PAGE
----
When older generations think about their favorite brands, they tend to think consistency. For them, everything about the brand is perfect, which is why they are brand loyalists, so there’s no need to rock the boat.
For Millennials and members of Generation Z, consistency is death.
More than previous generations, members of both younger generations are disrupting the art of brand packaging. They don’t care if their favorite soda or cookie brand looks the same on the shelf as it did before they were born. What they want is packaging that expresses individualism and brand values. They also prefer that they have a say in what it looks like, too.
Brands are responding. And for good reason: Millennials will represent 30 percent of total U.S. retail sales by 2020, representing $1.4 trillion a year; By that same year, Generation Z will account for 40 percent of all consumers.
Some of the more familiar examples include:
- “Love Wins” vodka bottles by Smirnoff that features unique designs that celebrate LGBTQ pride. Each bottle sold results in a $1 donation by the company to the Human Rights Campaign.
- Coffee maker Café Franqueza has customized packaging that tells the story of the formers who grow the beans for the brand. The packaging draws attention to the brand’s provenance.
- And famously, Coca Cola’s “Share a Coke” campaign that places individual names on its cans and bottles.
These and many others show that younger consumers want to associate with brands that express individualism and authenticity — Just as much as they want to be seen as individuals and authentic. They also want to participate with a brand, going so far as having a say in what it looks like on the shelf. And in packaging that is sustainable: Nielsen reports that three out of four Millennials and 72 percent of Generation Z say they would pay more for products with eco-friendly, sustainable packaging.
This puts restless marketers in an unexpected place. In the past, packaging represented consistency. Strong brands were strong because they didn’t change. Consumers developed relationships with brands they grew to recognize as one thing. Changing that one thing threatened that relationship. So marketers knew to keep that special ingredient the same.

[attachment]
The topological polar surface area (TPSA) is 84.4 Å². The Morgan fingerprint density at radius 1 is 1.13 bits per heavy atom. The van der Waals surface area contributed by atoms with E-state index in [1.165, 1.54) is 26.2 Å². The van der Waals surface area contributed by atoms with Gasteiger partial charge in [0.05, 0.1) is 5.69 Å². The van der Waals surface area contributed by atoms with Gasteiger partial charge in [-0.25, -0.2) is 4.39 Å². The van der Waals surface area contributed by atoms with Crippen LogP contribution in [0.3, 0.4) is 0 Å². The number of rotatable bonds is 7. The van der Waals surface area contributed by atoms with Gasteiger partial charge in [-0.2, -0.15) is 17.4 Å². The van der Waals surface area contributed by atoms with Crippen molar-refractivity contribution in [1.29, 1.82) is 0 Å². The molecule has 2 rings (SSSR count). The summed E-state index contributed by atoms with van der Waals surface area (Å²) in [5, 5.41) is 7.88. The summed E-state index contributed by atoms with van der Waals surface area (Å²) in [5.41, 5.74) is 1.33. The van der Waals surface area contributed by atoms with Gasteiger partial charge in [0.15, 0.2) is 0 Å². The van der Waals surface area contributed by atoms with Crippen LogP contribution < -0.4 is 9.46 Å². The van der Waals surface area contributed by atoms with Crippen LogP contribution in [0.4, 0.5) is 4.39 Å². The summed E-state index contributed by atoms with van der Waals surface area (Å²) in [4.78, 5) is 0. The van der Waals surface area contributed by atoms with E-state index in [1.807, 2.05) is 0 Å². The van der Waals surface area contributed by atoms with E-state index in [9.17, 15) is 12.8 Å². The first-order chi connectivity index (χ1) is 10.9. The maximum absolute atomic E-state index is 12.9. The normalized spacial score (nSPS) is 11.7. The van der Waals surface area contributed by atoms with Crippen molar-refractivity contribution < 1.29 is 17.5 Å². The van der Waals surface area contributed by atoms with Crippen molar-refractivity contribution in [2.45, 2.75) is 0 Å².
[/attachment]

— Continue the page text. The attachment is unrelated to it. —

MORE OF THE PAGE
New generations are showing how that relationship is evolving. New audiences are prioritizing different things: They are more concerned about the source material of the packaging, and they see their brand choice as a reflection of who they are. Slavishly making habitual brand choices at the counter has less and less appeal. They are consumers who seriously consider every choice they make. So they want to make sure the choice is about their taste or lifestyle.
To reflect these changing values, marketers are confronted with breaking down their brand’s fourth wall.
But once that wall is cracked, endless creative opportunities spring up. Marketers just need to make sure that they disrupt the tried-and-true for a reason and that it remains faithful to the brand’s values.
Take Coca-Cola. Coke was always about bringing people together, so it made sense that they would express that through the individually-named cans and bottles, for example. Marketers must be conscious of never compromising what the brand is all about, but to freshen is packaging in ways that seem to come from within, not just from the outside.
The Café Franqueza example creates the spirit of individualism while drawing attention to the individual lives of the people who cultivate the ingredients to its product. In the age of transparency, this approach strongly affirms the product itself and also of the brand in how it chooses to tell its story.
Change is a good thing. And if change is what younger consumers want, that is what they should get. But as disruption becomes the new normal of consumer packaging, brands should make a strong effort to remember its core values. Because change will only go so far if it is change that feels a natural next step.